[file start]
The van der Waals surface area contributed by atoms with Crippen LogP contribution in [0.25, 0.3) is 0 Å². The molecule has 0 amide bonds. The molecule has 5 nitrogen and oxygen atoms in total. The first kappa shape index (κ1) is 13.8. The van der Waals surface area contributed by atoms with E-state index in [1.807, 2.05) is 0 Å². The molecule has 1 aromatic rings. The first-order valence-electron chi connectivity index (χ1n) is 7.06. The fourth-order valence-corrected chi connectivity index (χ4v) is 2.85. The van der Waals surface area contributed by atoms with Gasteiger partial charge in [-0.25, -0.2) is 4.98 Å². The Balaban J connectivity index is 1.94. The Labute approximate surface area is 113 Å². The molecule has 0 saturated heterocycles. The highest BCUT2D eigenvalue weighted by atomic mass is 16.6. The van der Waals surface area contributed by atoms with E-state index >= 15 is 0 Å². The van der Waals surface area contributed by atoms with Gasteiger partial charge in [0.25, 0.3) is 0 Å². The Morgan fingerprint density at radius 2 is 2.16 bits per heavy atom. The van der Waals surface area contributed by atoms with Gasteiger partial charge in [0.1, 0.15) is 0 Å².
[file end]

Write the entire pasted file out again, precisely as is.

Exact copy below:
The van der Waals surface area contributed by atoms with Crippen LogP contribution in [0.25, 0.3) is 0 Å². The molecule has 0 amide bonds. The molecule has 5 nitrogen and oxygen atoms in total. The first kappa shape index (κ1) is 13.8. The van der Waals surface area contributed by atoms with E-state index in [1.807, 2.05) is 0 Å². The molecule has 1 aromatic rings. The first-order valence-electron chi connectivity index (χ1n) is 7.06. The fourth-order valence-corrected chi connectivity index (χ4v) is 2.85. The van der Waals surface area contributed by atoms with Gasteiger partial charge in [-0.25, -0.2) is 4.98 Å². The Balaban J connectivity index is 1.94. The Labute approximate surface area is 113 Å². The molecule has 0 saturated heterocycles. The highest BCUT2D eigenvalue weighted by atomic mass is 16.6. The van der Waals surface area contributed by atoms with E-state index >= 15 is 0 Å². The van der Waals surface area contributed by atoms with Gasteiger partial charge in [0.25, 0.3) is 0 Å². The Morgan fingerprint density at radius 2 is 2.16 bits per heavy atom. The van der Waals surface area contributed by atoms with Gasteiger partial charge in [0.1, 0.15) is 0 Å².